Golf Course Management

MAR 2019

Golf Course Management magazine is dedicated to advancing the golf course superintendent profession and helping GCSAA members achieve career success.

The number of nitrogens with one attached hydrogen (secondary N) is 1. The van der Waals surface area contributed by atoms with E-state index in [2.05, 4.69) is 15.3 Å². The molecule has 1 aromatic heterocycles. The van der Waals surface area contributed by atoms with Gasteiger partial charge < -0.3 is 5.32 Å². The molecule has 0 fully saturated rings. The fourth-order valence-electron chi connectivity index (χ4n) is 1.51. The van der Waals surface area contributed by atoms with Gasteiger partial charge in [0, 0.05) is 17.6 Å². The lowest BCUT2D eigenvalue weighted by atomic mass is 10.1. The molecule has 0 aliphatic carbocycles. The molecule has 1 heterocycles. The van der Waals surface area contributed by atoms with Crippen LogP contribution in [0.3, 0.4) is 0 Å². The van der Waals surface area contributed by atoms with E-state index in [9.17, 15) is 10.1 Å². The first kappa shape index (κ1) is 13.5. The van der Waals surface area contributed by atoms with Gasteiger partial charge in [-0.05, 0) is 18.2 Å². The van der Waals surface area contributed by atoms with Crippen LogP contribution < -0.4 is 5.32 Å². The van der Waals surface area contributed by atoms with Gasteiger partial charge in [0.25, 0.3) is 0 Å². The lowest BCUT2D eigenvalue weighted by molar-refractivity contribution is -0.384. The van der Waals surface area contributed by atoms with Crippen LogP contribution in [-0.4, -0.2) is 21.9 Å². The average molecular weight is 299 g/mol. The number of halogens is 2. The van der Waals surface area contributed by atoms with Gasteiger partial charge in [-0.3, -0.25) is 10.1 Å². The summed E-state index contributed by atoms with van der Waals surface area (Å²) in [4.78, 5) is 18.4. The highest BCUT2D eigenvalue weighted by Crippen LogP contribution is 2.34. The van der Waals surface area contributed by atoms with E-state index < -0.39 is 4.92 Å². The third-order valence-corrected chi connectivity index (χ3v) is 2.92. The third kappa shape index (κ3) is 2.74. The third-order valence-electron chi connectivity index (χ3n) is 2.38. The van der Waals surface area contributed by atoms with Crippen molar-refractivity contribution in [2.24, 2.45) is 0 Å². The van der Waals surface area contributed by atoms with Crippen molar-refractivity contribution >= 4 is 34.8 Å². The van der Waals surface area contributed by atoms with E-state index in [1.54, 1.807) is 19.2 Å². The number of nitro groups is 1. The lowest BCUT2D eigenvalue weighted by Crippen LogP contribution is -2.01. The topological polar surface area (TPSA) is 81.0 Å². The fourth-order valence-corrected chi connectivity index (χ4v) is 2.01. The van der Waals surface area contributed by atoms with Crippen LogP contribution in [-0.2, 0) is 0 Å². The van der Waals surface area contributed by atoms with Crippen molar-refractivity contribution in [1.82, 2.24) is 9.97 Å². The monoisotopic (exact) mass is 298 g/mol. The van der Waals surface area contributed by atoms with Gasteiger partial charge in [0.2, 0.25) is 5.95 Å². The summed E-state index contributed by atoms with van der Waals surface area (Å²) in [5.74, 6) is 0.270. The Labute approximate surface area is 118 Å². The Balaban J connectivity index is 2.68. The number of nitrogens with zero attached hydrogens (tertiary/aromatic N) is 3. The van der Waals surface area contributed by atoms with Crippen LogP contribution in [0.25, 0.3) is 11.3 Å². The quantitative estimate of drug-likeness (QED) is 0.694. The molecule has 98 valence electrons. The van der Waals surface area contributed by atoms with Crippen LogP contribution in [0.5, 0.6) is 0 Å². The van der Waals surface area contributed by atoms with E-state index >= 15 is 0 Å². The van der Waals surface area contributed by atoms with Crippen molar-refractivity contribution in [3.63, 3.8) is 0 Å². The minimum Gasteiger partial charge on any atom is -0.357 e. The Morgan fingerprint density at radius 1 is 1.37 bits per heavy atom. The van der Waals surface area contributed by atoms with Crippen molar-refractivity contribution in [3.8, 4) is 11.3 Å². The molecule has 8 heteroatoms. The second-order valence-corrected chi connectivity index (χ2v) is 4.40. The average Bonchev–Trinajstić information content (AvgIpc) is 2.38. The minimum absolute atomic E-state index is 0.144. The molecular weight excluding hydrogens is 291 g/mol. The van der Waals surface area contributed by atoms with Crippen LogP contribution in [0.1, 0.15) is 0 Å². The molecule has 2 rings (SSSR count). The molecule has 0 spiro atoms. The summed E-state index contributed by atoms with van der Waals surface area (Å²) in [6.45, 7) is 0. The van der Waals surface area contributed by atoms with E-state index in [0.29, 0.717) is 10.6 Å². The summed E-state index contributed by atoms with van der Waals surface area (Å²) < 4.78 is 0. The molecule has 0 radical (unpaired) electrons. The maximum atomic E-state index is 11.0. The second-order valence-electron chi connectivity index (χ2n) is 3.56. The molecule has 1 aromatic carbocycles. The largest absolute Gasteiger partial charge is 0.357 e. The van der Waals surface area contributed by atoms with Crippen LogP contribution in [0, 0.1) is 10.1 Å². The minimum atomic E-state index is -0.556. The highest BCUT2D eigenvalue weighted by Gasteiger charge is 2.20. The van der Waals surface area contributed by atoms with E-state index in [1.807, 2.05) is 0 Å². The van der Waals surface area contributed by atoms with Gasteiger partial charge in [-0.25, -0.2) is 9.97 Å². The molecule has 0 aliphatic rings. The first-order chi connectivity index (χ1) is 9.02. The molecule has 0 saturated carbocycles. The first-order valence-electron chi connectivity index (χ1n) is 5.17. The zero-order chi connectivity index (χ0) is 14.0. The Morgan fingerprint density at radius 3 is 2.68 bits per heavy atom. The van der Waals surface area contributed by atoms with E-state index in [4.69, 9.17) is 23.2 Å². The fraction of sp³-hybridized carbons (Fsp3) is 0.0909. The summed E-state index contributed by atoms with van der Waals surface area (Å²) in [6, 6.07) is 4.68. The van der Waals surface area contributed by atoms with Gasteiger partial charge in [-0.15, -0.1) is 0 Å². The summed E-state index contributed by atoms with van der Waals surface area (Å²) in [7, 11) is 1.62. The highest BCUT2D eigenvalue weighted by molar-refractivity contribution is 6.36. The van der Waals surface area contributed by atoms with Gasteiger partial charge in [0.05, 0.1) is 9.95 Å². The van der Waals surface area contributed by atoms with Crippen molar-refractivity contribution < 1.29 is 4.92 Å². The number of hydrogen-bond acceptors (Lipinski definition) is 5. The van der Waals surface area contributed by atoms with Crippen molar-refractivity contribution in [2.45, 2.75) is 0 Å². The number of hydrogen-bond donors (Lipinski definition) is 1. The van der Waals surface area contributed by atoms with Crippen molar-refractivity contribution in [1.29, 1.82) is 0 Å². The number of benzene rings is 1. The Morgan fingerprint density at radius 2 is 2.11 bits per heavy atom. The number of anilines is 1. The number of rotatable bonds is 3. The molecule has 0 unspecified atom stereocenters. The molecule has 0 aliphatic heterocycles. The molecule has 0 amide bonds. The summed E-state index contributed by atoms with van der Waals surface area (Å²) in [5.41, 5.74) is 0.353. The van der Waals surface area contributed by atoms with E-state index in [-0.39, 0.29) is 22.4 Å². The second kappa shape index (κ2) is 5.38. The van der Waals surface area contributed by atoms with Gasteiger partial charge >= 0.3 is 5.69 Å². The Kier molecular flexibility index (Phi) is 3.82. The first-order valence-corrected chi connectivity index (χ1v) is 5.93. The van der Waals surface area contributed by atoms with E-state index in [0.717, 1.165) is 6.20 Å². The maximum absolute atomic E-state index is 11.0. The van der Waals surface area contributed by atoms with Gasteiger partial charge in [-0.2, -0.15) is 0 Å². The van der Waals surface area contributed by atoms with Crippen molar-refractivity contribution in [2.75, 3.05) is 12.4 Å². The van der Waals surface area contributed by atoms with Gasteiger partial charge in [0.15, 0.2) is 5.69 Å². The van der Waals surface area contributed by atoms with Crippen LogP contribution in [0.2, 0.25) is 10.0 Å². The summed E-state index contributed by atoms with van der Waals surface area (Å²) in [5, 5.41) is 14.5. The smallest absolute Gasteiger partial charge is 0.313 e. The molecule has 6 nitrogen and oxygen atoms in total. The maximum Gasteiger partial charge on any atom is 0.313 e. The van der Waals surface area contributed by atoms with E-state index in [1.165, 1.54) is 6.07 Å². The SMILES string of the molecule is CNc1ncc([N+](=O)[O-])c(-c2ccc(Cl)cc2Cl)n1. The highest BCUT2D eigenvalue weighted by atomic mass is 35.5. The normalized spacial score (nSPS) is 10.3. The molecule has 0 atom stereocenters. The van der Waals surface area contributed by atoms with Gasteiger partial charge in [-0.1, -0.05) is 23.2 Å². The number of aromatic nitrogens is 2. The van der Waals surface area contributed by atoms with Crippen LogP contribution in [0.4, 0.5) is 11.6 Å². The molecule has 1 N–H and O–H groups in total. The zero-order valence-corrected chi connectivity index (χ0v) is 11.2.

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03.19 GOLF COURSE MANAGEMENT 83 conserve water without sacrificing turf qual- ity when turfgrass has been treated with a soil surfactant and if traffic is present. Trafficked or non-trafficked areas with drainage issues or areas prone to high soil moisture may benefit from surfactant applications. Funding e authors would like to thank the Na- tional Institute for Agriculture, Michigan State University AgBioResearch, Project GREEEN, and GCSAA for financial support of this project through the Environmental Institute for Golf. We also thank Aquatrols Corp. for financial support and product dona - tions. anks also to the Rain Bird Corp. for donation of automated irrigation equipment. Literature cited 1. Beard, J.B. 1973. Turfgrass: Science and culture. Prentice Hall, Englewood Cliffs, N.J. 2. Krans, J.V., and K. Morris. 2007. Determining a pro- file of protocols and standards used in the visual field assessment of turfgrasses: A survey of National Turf - grass Evaluation Program-sponsored university sci- entists. Applied Turfgrass Science 4:1. doi:10.1094/ ATS-2007-1130-01-TT 3. Lyons, E.M., P.J. Landschoot and D.R. Huff. 2011. Root distribution and tiller densities of creeping bentgrass cultivars and greens-type annual bluegrass cultivars in a putting green. HortScience 46:1411-1417. 4. Wilkinson, J.F., and R.H. Miller. 1978. Investigation and treatment of localized dry spots on sand golf greens. Agronomy Journal 70:299-304. Kevin Laskowski is a graduate student, Kevin W. Frank is an associate professor and Extension turf specialist, and Emily B. Merewitz (merewitz@msu.edu) is an assistant professor in the department of plant, soil and microbial sciences at Michigan State University, East Lansing, Mich. • This research attempted to determine how surfactants can be used to optimize soil water content, particularly for putting green species such as creeping bentgrass and annual bluegrass. • The surfactant treatment improved turf quality and NDVI in late summer of both years and increased annual bluegrass and creeping bentgrass turf quality during water deficit, excessive water, and/or foot traffic conditions. • The surfactant treatment decreased moisture retention when plots were overwatered, and increased moisture when plots were underwatered. The RESEARCH SAYS Surfactant-treated plots (white outline) are located within larger drought-stressed plots (6% soil moisture) of annual bluegrass (Poa annua).

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